A control circuit of a power converting apparatus according to a second aspect of the present invention is characterized in that the switching command generating means selects such an output voltage vector in which the moving direction of the current deviation vector among the resulting plural moving directions is directed to the allowable range region, and a time duration required to cause the current deviation vector to penetrate the allowable range region is the longest time.

A control circuit of a power converting apparatus according to a third aspect of the present invention is characterized in that the power converting apparatus is a three-phase inverter constituted by a plurality of switching elements; and the switching command generating means selects an output voltage vector in which the moving direction of the current deviation vector among the resulting plural moving directions is directed to the allowable range region, and such a value obtained by multiplying the time duration required to cause the current deviation vector to penetrate the allowable range region by a weight coefficient is the longest value; the weight coefficient corresponding to a total switching time of the plural switching elements, which is required for changing the switching mode.

A control circuit of a power converting apparatus according to a fourth aspect of the present invention is characterized in that the switching command generating means calculates such an evaluation function, and selects the output voltage vector based upon the evaluation function, the evaluation function being calculated by multiplying a time duration required in that the current deviation vector passes through the allowable range region when a zero voltage vector is outputted by a weighing coefficient which is determined by a total switching time and is required for changing the switching mode.

A control circuit of a power converting apparatus according to a fifth aspect of the present invention is characterized in that the allowable range region is a hexagon.

A control circuit of a power converting apparatus according to a sixth aspect of the present invention is characterized in that the respective edges of the hexagon are arranged so as to be intersected at a right angle with respect to actual voltage vectors outputted from the power converting apparatus.

A control circuit of a power converting apparatus according to a seventh aspect of the present invention is characterized in that the respective edges of the hexagon are arranged so as to be intersected at an angle of 60 degrees with respect to actual voltage vectors outputted from the power converting apparatus.

A control circuit of a power converting apparatus according to an eighth aspect of the present invention is characterized in that when the resulting current deviation vector is not present in the allowable range region, the switching command generating means does not change a switching command to be outputted in such a case that a presently-outputted switching command causes the current deviation vector to be moved along the direction of the allowable range region.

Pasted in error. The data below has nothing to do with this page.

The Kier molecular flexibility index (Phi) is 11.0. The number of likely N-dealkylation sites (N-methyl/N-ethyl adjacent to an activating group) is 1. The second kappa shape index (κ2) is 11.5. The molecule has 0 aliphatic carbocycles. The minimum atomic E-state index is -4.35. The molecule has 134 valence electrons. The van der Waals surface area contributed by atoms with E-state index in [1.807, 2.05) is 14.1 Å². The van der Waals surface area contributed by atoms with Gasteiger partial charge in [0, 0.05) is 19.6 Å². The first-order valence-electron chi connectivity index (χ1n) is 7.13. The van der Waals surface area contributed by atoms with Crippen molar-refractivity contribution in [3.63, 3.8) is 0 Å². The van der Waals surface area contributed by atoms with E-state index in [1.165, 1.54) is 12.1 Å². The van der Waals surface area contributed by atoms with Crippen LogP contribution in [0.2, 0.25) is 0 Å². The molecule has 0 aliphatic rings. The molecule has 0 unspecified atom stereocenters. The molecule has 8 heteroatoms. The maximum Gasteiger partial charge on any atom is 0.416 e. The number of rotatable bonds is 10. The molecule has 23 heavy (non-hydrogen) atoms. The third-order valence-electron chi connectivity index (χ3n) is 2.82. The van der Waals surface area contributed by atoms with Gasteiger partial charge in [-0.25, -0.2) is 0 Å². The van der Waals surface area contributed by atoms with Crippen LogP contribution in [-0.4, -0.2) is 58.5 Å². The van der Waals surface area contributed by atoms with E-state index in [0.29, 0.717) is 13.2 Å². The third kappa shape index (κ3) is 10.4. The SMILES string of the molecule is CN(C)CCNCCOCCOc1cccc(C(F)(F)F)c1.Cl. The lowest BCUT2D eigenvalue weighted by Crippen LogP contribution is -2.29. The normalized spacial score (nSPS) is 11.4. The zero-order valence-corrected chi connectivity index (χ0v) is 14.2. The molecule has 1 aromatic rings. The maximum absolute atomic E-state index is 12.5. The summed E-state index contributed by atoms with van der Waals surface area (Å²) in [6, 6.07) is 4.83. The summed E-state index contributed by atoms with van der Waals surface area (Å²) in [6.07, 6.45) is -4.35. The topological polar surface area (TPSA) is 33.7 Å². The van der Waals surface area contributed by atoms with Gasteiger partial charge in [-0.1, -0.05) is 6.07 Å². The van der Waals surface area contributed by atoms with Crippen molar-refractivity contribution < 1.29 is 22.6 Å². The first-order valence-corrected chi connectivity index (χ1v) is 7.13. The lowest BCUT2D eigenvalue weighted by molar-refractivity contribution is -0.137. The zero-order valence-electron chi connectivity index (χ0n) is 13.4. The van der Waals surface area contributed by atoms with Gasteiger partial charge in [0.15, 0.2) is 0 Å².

A control circuit of a power converting apparatus according to a ninth aspect of the present invention is characterized in that the switching command generating means calculates such an evaluation function, and selects the switching mode based upon the evaluation function, the evaluation function being calculated by multiplying a time duration required in that the current deviation vector passes through the allowable range region when a zero voltage vector is outputted by a weighing coefficient which is determined by an unbalanced use of switching times with respect to each of the phases, and is required for changing the switching mode.

A control circuit of a power converting apparatus according to a tenth aspect of the present invention is characterized in that the switching command generating means acquires the moving direction of the current deviation vector based upon a change rate of a current command.

BRIEF DESCRIPTION OF THE DRAWINGS

For a better understanding of the present invention, reference is made of a detailed description to be read in conjunction with the accompanying drawings, in which:

FIG. 1 is a diagram for showing an arrangement of a control circuit of a power converting apparatus according to Embodiment 1 of the present invention;

FIG. 2 is a diagram for representing an arrangement of a PWM pattern selector circuit employed in the control circuit of the power converting apparatus according to Embodiment 1 of the present invention;

FIG. 3 is a flow chart for describing operations of the control circuit of the power converting apparatus according to Embodiment 1 of the present invention;

FIG. 4 is a diagram for indicating a three-phase power supply In voltage vector for the control circuit of the power converting apparatus according to Embodiment 1 of the present invention;

FIG. 5 is a diagram for representing a current deviation vector for the control circuit of the power converting apparatus according to Embodiment 1 of the present invention;

FIG. 6 is a flow chart for describing operations of a control circuit of a power converting apparatus according to Embodiment 2 of the present invention;

FIG. 7 is a diagram for representing a current deviation vector for a control circuit of a power converting apparatus according to Embodiment 3 of the present invention;

FIG. 8 is a diagram for indicating a weight coefficient for the control circuit of the power converting apparatus according to Embodiment 3 of the present invention;